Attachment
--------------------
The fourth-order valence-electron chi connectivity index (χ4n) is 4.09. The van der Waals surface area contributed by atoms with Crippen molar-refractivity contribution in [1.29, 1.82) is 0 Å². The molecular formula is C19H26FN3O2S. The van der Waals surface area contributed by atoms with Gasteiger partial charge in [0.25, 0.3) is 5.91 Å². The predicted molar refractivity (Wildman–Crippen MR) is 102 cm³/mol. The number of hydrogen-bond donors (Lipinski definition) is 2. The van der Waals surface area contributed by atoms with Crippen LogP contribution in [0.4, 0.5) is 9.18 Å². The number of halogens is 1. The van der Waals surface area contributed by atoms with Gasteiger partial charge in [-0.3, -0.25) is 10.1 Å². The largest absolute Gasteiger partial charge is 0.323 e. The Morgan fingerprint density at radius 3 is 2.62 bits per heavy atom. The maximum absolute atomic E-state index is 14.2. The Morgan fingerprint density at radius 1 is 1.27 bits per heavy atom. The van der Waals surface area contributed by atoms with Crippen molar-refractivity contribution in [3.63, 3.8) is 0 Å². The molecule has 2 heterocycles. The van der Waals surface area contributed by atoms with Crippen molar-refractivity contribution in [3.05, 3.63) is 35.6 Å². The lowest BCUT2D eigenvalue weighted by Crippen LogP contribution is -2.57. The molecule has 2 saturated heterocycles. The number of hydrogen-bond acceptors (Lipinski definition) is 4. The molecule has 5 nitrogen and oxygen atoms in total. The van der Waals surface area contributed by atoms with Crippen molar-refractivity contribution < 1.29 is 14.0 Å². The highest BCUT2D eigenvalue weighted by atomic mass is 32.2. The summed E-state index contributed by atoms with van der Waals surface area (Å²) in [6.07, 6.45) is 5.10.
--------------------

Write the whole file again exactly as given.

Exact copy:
The fourth-order valence-electron chi connectivity index (χ4n) is 4.09. The van der Waals surface area contributed by atoms with Crippen molar-refractivity contribution in [1.29, 1.82) is 0 Å². The molecular formula is C19H26FN3O2S. The van der Waals surface area contributed by atoms with Gasteiger partial charge in [0.25, 0.3) is 5.91 Å². The predicted molar refractivity (Wildman–Crippen MR) is 102 cm³/mol. The number of hydrogen-bond donors (Lipinski definition) is 2. The van der Waals surface area contributed by atoms with Crippen LogP contribution in [0.4, 0.5) is 9.18 Å². The number of halogens is 1. The van der Waals surface area contributed by atoms with Gasteiger partial charge in [-0.3, -0.25) is 10.1 Å². The largest absolute Gasteiger partial charge is 0.323 e. The Morgan fingerprint density at radius 3 is 2.62 bits per heavy atom. The maximum absolute atomic E-state index is 14.2. The Morgan fingerprint density at radius 1 is 1.27 bits per heavy atom. The van der Waals surface area contributed by atoms with Crippen molar-refractivity contribution in [3.63, 3.8) is 0 Å². The molecule has 2 heterocycles. The van der Waals surface area contributed by atoms with Crippen molar-refractivity contribution in [3.05, 3.63) is 35.6 Å². The lowest BCUT2D eigenvalue weighted by Crippen LogP contribution is -2.57. The molecule has 2 saturated heterocycles. The number of hydrogen-bond acceptors (Lipinski definition) is 4. The molecule has 5 nitrogen and oxygen atoms in total. The van der Waals surface area contributed by atoms with Crippen molar-refractivity contribution < 1.29 is 14.0 Å². The highest BCUT2D eigenvalue weighted by atomic mass is 32.2. The summed E-state index contributed by atoms with van der Waals surface area (Å²) in [6.07, 6.45) is 5.10.